Muskegon
Ottawa and Pottawatomi Indians called Muskegon home at least 200 years before Jean Baptiste Recollect opened his trading post in 1836. Michigan’s abundant forests created the logging industry. Lumber mills flourished as the Muskegon River and Lake Michigan provided easy transport. The city was called the Lumber Queen, and it was said that Muskegon lumber built Chicago. The lumber barons’ influence is still felt. Charles Hackley’s name graces a major street, park, library, and hospital, and the local hockey team is called the Lumberjacks. Shipping followed, with Brunswick, Sealed Power, and Continental Motors among the industrial heavyweights. Residents have also appreciated cultural pursuits. The famed Actors’ Colony, founded by the Keaton family, is where Buster honed his vaudeville skills before hitting the big time. Max Gruber’s Oddities of the Jungle act featured an elephant that rode a tricycle and bowled. Former area residents include M*A*S*H star Harry Morgan, astronaut David Leetsma, two Miss Americas, singers Iggy Pop and Wayne Static, and sports greats Earl Morrall, Bobby Grich, and Nate McLouth. Snowboarding began here but was called “snurfing” (snow surfing).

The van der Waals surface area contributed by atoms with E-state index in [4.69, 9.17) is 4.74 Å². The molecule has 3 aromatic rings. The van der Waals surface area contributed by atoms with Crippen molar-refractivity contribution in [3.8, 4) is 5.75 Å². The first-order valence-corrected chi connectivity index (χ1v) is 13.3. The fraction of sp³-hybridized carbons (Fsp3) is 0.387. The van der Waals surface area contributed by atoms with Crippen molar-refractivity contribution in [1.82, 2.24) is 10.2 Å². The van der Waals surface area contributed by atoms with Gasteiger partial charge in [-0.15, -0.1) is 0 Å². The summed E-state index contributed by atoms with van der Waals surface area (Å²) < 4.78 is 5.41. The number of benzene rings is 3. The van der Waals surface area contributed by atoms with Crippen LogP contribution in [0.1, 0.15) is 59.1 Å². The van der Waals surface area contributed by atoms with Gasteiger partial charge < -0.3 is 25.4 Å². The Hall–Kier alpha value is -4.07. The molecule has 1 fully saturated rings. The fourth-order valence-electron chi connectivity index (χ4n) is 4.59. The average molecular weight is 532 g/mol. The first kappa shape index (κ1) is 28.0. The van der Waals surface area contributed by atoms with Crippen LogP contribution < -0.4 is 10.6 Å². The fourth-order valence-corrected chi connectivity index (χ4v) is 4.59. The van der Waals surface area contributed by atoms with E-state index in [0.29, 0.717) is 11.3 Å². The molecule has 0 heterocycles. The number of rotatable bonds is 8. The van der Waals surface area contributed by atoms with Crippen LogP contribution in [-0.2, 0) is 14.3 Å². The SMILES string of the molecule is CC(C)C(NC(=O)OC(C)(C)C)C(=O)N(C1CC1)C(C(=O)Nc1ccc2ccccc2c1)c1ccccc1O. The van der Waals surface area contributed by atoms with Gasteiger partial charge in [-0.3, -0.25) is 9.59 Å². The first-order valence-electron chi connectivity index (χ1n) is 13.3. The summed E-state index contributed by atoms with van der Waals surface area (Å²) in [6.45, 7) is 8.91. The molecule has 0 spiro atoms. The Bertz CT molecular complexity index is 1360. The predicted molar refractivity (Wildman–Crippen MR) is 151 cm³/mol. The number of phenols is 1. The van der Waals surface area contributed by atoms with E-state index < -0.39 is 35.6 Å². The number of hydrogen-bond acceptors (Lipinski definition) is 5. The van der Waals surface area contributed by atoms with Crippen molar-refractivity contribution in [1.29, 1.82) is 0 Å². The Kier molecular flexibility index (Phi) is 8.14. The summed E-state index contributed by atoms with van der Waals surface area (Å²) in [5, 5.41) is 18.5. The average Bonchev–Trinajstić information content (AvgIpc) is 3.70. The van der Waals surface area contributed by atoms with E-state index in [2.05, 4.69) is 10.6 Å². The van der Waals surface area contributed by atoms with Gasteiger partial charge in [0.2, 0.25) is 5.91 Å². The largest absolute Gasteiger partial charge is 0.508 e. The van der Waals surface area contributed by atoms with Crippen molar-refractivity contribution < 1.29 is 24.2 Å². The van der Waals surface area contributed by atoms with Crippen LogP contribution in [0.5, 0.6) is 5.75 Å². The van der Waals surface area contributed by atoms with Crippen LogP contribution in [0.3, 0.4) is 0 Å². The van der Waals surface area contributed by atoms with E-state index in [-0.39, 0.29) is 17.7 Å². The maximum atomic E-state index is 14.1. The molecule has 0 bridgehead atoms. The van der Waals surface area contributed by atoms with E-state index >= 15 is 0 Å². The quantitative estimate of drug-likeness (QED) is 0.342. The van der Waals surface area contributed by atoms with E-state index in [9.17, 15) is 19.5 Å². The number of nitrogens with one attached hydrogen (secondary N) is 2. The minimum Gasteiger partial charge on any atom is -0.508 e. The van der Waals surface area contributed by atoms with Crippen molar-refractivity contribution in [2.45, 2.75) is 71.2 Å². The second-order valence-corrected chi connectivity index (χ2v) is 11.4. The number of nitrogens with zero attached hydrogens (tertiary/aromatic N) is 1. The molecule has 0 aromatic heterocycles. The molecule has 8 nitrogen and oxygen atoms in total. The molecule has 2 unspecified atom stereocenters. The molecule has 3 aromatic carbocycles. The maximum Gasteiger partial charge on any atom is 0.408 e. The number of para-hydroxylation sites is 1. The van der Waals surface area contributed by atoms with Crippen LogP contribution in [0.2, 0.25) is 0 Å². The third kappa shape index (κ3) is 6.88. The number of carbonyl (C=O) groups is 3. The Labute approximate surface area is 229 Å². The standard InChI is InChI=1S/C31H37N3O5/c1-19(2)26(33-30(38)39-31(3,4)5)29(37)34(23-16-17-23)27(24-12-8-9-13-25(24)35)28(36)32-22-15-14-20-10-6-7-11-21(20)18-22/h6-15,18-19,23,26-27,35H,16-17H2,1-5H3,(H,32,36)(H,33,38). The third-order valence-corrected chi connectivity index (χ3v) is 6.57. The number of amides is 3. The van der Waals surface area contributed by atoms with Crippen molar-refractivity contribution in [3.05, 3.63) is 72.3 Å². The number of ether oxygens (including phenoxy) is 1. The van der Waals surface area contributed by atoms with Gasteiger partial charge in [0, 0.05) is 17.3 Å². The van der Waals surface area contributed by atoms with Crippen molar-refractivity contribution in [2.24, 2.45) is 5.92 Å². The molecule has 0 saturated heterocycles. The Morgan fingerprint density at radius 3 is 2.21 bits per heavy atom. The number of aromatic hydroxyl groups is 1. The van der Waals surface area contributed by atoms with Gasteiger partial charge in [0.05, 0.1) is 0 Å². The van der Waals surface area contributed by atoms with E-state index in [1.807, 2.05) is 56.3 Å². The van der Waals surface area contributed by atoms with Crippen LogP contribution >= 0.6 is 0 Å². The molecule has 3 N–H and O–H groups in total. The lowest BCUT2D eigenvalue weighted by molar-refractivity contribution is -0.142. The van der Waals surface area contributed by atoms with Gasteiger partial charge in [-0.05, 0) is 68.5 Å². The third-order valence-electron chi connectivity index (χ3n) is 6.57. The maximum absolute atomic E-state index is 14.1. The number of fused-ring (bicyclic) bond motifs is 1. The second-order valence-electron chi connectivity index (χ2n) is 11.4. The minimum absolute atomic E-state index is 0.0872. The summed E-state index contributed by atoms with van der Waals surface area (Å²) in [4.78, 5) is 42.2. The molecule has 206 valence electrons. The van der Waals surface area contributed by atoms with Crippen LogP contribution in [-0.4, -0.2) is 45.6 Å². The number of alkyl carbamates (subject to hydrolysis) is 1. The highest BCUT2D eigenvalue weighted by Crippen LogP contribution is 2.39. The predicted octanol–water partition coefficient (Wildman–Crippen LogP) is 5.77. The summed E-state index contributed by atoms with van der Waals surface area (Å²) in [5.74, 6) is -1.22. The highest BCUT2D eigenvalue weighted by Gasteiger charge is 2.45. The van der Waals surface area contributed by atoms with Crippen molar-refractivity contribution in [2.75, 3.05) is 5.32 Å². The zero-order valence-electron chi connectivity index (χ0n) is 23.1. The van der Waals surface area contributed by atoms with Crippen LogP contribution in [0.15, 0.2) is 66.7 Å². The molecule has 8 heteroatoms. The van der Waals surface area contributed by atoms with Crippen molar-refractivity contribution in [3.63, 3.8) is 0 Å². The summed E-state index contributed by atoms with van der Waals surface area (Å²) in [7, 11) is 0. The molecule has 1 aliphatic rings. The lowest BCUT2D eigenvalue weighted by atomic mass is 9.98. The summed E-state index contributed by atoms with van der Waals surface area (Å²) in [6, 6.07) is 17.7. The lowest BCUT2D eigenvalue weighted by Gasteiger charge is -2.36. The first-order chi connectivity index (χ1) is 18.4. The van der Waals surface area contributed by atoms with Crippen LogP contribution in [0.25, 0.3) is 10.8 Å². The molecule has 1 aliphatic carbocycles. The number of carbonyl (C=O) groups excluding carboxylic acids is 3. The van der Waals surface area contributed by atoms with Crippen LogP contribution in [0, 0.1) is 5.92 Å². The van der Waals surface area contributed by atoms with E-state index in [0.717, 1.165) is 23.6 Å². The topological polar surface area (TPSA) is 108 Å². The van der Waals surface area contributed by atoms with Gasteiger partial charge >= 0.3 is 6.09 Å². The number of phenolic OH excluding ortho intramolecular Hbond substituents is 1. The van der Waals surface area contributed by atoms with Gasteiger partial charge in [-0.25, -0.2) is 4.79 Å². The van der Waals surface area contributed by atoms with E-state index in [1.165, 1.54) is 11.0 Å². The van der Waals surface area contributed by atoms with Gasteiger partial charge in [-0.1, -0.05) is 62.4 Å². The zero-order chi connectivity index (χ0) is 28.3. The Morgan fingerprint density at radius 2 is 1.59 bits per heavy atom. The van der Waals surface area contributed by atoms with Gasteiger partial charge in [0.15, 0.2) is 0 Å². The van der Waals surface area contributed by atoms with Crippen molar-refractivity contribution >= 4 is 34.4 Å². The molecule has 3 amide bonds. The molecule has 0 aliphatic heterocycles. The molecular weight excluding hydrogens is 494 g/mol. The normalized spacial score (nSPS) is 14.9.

Arcadia Publishing
: 9781467129299
: Arcadia Publishing
: 07/16/2018
: Michigan
: Images of America
: 178 Black And White
: 128
: 6.5 (w) x 9.25 (h)
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About the author
Norma Lewis lives in Grand Haven. This is her 14th book and her 8th with Arcadia Publishing and The History Press. Christine Nyholm, who lives in Grand Haven, Michigan, is a longtime resident of the Great Lakes states, including Wisconsin and Illinois.
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